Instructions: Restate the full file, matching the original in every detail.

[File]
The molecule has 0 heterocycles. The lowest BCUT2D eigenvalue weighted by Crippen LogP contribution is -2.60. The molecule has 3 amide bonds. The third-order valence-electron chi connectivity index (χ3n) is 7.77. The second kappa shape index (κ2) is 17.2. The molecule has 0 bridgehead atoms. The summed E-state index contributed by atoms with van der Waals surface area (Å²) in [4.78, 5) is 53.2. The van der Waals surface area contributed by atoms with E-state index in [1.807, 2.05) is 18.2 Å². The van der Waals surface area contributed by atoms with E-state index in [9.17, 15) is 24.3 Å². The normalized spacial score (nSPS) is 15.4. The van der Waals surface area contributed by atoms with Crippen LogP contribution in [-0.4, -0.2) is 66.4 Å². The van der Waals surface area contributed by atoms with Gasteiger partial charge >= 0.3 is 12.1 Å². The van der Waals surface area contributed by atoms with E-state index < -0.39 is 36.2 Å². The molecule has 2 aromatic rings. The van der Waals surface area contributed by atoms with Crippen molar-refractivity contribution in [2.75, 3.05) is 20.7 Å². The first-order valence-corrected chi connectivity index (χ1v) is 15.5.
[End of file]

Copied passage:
The molecule has 0 heterocycles. The lowest BCUT2D eigenvalue weighted by Crippen LogP contribution is -2.60. The molecule has 3 amide bonds. The third-order valence-electron chi connectivity index (χ3n) is 7.77. The second kappa shape index (κ2) is 17.2. The molecule has 0 bridgehead atoms. The summed E-state index contributed by atoms with van der Waals surface area (Å²) in [4.78, 5) is 53.2. The van der Waals surface area contributed by atoms with E-state index in [1.807, 2.05) is 18.2 Å². The van der Waals surface area contributed by atoms with E-state index in [9.17, 15) is 24.3 Å². The normalized spacial score (nSPS) is 15.4. The van der Waals surface area contributed by atoms with Crippen LogP contribution in [-0.4, -0.2) is 66.4 Å². The van der Waals surface area contributed by atoms with Gasteiger partial charge >= 0.3 is 12.1 Å². The van der Waals surface area contributed by atoms with E-state index < -0.39 is 36.2 Å². The molecule has 2 aromatic rings. The van der Waals surface area contributed by atoms with Crippen molar-refractivity contribution in [2.75, 3.05) is 20.7 Å². The first-order valence-corrected chi connectivity index (χ1v) is 15.5.